Abhay K’s collection of haiku, The Magic of Madagascar, is a gift. Upon reading it, the two people I shared it with were a fellow poet, and a lecturer in geography, environment, and sustainability. This encapsulates the two iridescent threads upon which the writer travels in these elusively powerful poems. The use of simple vocabulary welcomes the reader, while being used enchantingly to evoke vivid sights of Madagascar’s everyday life. That life is shown to be astonishingly varied in all its forms – plants, animals, birds, skies, mountains, and people. Most urgently, however, this work demonstrates a mode of engagement, which is direly needed to protect the complex and precious web of life on this island (and many others) that sit literally on the frontlines of climate change, with rising sea levels and extreme weather already threatening their existence.
I first read it in my homeland of South Africa. Having returned there for the first time in 31 months, I gazed with new eyes at each hoopoe, jackal buzzard or baboon; the mountains of the Klein Karoo, and vast seas at Muizenberg and Pringle Bay – places I’ve always known. But it was while living in England, living away, in the cold of being a foreigner in London, that I began to feast on the natural world, the way my father always wanted us to. But you cannot be talked into it, to having a need fulfilled, to finding belonging that transcends nationality, immigration status, hostile environment policy and even species. It was a feasting, no, a gobbling of life. I spent months seeking my vocabulary for it in a poem, longer than I ever have before. And so, Abhay’s reaching for a new form upon coming to Madagascar makes sense.
As Dalene Matthee writes of Mauritius in Pieternella, Daughter of Eva, the island has invited him into its heart, presumably because he has tuned in – listening to the:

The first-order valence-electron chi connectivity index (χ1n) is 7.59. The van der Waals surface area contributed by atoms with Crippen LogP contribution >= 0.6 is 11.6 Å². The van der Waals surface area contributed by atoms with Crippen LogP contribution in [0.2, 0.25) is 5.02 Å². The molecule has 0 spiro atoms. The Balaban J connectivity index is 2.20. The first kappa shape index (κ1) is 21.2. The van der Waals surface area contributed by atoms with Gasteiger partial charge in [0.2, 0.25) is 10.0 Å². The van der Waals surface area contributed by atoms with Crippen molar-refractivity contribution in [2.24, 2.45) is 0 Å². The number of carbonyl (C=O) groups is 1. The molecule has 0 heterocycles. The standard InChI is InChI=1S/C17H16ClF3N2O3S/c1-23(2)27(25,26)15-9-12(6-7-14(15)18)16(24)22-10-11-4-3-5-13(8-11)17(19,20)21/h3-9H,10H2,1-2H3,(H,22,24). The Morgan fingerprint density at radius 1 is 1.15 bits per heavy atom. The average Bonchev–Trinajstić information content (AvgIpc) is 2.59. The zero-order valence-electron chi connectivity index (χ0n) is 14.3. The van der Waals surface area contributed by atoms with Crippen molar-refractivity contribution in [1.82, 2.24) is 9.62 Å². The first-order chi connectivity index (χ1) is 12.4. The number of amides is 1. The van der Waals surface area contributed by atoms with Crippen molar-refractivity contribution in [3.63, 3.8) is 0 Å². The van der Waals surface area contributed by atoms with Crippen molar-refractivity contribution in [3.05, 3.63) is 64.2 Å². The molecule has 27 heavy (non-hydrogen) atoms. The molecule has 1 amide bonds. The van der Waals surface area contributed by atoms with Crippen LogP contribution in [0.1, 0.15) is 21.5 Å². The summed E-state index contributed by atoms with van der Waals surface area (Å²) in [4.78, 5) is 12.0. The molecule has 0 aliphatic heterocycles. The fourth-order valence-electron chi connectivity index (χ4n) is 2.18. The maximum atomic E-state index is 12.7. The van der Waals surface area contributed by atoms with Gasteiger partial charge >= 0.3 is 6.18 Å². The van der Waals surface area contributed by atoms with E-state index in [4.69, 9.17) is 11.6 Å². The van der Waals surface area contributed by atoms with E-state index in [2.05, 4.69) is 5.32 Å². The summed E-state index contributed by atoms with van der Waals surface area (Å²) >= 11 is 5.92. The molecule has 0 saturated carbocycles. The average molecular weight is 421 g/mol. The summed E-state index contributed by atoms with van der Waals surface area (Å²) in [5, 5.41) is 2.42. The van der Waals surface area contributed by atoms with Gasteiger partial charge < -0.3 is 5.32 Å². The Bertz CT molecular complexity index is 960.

between the two
In my father’s rockery, the Anacampserosarachnoides is flowering. Each flower opens only once ever – for less than two hours at dusk. Beyond patience, one needs devotion to trust this grace, to recognise:
yellowing flowering weeds
the face of divinity
In the sparseness of the haiku speckled with wondering, Abhay has found his vocabulary to invite us all to glimpse Madagascar’s bountiful offerings – and their precarity, from the elephant birds’ eggs that are all that is left of them, to the critically endangered sifaka known as the dancing lemur.
I have learned to love England in my time here, although it is a complex love affair as most are. What has invited me to stay, for however long I do, is the earth itself –which does not know nor care it’s been named a country. Similarly, it feels hopeful that he is posted there as a representative of his nation when crude forms of nationalism are one of our greatest obstacles to a globally just and coordinated response to the climactic challenges we face as a species:
barriers and walls
Vasa parrots’ song
In Braiding Sweetgrass, Professor Robin Wall Kimmerer asks, “How can we begin to move towards ecological and cultural sustainability if we cannot even imagine what the path feels like?” This collection of haikus guides us in this – as shown by the emotional ecological landscape it summoned in this reader, who has never been to Madagascar – as it shines a quietly radical light on living in reciprocity with our world:
keep all your wealth
happy watching hoopoes
(The reviewer Nica Cornell is a South African writer with her Masters in African Studies and Honours in Political and International Studies.)
About the Book
The Magic of Madagascar
Éditions L’Harmattan, Paris,
Pages: 144 ;$17